Long-term financial planning may not be at the forefront of one’s mind when they’re a 20-year-old university graduate.
As grants manager at the JN Foundation Rose Miller puts it, money management, the stock market, and retirement planning are remote ideas for many young people. But she warns that a lack of focus during one’s 20s when it comes to money will begin to take its toll by the time one is in one’s 30s.
The JN Foundation BeWi$e financial empowerment programme head maintained that this is why it’s important to plan ahead, noting that the sooner you determine how to manage your finances in some basic ways, the better off you’ll be.
In that vein, this week she highlights a few mistakes people in their 20s should avoid so that they will prosper in their 30s and beyond.
1. Avoid Skipping Student
“Delaying payment on one’s student loan is a bad idea,” she declared. Why? “Because, that will negatively affect your credit rating, and may also extend your debt burden into a time period when you will be exploring starting a family and purchasing a home. The sooner those university loans are paid down, the easier it will be to manage the next phase of your life. Young people are better off making a dent in their student loans before it’s time to settle down.
2. Avoid Spending All
“The adage, ‘It’s not how much you earn, but how much you save’ still rings true,” she noted, stating that if people are spending as much as, or more than they earn, it is only a matter of time before they will spiral into unmanageable debt.
“That lifestyle will make it almost impossible to build significant savings. Therefore, the solution is to live within your means, not beyond,” she advised.
Miller also cautioned young people to steer clear of trying to keep up with their friends’ spending habits. “Living up to your friends’ or co-workers’ standards is tempting. Choosing where to eat, what to wear, and what gadgets to buy based on what your friends are doing can ruin your budget,” she said.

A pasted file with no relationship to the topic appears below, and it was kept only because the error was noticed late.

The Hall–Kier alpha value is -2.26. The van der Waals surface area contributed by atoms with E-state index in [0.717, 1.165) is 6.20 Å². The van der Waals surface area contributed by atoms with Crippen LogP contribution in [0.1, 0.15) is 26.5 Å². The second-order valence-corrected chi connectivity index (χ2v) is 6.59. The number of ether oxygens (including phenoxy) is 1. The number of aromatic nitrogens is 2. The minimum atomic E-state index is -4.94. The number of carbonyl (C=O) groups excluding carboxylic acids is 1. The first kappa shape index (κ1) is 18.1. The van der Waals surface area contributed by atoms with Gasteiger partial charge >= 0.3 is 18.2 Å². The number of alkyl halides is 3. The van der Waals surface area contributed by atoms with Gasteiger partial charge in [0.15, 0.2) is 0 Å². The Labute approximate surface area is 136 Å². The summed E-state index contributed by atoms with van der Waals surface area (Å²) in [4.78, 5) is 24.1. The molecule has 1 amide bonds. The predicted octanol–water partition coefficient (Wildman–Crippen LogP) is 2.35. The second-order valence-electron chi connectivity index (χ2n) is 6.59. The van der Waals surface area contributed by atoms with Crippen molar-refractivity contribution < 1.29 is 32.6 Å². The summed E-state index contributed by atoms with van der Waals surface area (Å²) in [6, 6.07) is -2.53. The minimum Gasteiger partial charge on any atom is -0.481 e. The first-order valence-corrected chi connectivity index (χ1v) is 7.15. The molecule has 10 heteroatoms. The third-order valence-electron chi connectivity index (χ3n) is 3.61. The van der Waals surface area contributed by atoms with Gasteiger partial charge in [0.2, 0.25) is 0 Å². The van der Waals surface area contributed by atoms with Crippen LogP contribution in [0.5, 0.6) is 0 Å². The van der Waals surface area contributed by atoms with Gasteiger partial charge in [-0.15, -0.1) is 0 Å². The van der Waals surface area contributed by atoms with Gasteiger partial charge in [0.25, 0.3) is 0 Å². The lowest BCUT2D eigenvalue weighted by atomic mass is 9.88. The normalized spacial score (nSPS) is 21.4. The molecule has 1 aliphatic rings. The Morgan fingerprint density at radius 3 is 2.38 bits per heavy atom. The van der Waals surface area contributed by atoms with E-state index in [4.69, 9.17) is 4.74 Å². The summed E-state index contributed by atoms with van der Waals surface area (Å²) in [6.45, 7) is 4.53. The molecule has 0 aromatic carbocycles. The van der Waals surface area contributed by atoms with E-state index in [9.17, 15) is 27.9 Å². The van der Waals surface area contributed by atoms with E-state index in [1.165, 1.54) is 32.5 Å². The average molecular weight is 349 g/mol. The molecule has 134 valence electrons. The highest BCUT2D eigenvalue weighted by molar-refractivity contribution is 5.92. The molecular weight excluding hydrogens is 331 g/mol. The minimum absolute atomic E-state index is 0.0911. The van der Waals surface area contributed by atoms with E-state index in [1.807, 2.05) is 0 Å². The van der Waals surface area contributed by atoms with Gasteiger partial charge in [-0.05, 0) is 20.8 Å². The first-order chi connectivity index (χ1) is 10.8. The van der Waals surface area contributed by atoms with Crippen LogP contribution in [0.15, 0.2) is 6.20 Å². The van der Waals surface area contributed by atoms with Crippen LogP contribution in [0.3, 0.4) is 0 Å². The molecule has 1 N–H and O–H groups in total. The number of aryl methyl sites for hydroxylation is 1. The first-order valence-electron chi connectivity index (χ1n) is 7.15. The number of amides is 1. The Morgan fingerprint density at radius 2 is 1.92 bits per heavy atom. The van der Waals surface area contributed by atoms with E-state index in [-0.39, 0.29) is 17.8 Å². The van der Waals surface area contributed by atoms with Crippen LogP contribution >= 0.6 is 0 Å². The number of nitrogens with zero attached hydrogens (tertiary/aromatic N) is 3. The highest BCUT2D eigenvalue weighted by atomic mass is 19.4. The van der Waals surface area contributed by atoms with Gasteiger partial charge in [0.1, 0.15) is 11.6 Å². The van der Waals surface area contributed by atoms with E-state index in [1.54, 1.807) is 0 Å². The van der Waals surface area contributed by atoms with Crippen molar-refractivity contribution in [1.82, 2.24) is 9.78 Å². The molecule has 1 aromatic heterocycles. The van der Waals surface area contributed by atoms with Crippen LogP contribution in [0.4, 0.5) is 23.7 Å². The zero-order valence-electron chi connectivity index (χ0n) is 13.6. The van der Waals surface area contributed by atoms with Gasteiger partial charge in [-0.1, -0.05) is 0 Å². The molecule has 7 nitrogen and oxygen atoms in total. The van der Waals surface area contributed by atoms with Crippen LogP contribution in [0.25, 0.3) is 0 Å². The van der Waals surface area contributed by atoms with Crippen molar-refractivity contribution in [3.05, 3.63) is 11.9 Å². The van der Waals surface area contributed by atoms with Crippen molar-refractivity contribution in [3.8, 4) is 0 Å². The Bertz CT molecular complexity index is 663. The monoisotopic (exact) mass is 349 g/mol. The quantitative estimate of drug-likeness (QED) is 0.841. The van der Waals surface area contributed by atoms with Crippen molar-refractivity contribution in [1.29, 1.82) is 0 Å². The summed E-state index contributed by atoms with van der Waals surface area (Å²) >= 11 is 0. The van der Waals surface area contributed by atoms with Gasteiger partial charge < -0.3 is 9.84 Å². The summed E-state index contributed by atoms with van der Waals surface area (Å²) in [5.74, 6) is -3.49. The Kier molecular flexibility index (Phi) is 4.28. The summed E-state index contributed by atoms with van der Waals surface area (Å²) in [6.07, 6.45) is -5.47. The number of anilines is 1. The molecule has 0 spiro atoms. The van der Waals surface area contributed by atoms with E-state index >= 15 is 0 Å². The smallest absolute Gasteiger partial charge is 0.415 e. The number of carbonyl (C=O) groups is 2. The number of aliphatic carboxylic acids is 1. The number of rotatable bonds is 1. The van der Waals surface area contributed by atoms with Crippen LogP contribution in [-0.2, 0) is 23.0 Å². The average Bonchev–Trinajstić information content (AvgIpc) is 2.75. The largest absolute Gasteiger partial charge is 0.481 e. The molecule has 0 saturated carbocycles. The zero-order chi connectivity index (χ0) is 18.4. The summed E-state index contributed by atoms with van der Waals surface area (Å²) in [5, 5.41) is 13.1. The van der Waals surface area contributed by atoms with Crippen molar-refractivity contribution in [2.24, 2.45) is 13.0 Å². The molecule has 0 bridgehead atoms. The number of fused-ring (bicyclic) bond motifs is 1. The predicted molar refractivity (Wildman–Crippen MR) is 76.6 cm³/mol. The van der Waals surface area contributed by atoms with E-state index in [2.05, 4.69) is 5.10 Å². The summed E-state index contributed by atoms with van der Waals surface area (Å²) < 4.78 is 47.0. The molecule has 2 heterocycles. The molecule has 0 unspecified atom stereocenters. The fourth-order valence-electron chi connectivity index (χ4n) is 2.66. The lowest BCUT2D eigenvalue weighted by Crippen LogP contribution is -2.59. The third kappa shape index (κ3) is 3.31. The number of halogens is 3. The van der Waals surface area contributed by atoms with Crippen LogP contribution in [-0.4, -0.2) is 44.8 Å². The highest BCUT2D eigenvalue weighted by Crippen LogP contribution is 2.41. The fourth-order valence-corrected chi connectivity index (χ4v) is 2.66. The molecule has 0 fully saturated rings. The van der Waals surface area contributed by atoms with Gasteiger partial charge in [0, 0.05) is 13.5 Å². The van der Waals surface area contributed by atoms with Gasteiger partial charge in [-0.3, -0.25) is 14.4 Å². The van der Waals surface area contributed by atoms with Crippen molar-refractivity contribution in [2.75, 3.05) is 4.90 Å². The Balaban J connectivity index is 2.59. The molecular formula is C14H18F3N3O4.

“Simply because your friend seems able to afford the latest electronic device or an overseas trip or even attend the various weekend entertainment events doesn’t necessarily mean you can,” the financial adviser added.
3. Avoid Not Establishing a Savings Goal
Miller says to save more, it’s important to start off with a clear goal; and then put a specific plan in place to achieve that goal.
“Start by determining exactly what major purchases you plan for your future such as a home, a car, or improving your education. Next, determine how much you need to save to achieve those goals and how long a period you need to save the funds,” she recommended. “Finally, set up a recurring automatic transfer from your current account to your savings account, to ensure that you’ll be consistent with your savings.”
4. Avoid Dipping Into Savings
“Once you set up the account to take care of the goals you are trying to achieve, keep your hands out of it, be steadfast and determined,” Miller warned. She informed that one should create a mental and logistical barrier between themselves and this money, move it into a separate account, such as a high-interest savings account, or a money market account, which both offer higher interest rates than the traditional savings account. “The same is true for your emergency fund; unless you’re facing an actual emergency, keep your hands out of it.”
5. Avoid Paying the Minimum on Your Credit Card Balance
Most credit cards only require payment of one to three per cent of your balance each month. Paying the minimum can be a tempting option, especially if your budget is tight, but it can cost you a fortune in the long term because you’ll have to pay interest on the outstanding balance due.
Get in the habit of spending according to your budget and making monthly credit card payments in full. The easiest way to do that is to arrange to transfer the full amount of money you owe from your chequing account to your credit card company, every month. And, in some cases, you may even earn “cash back” at the end of the month based on the rewards on your credit card. “And, finally, as a young person there should be no need to take out more than one credit card,” Miller concluded.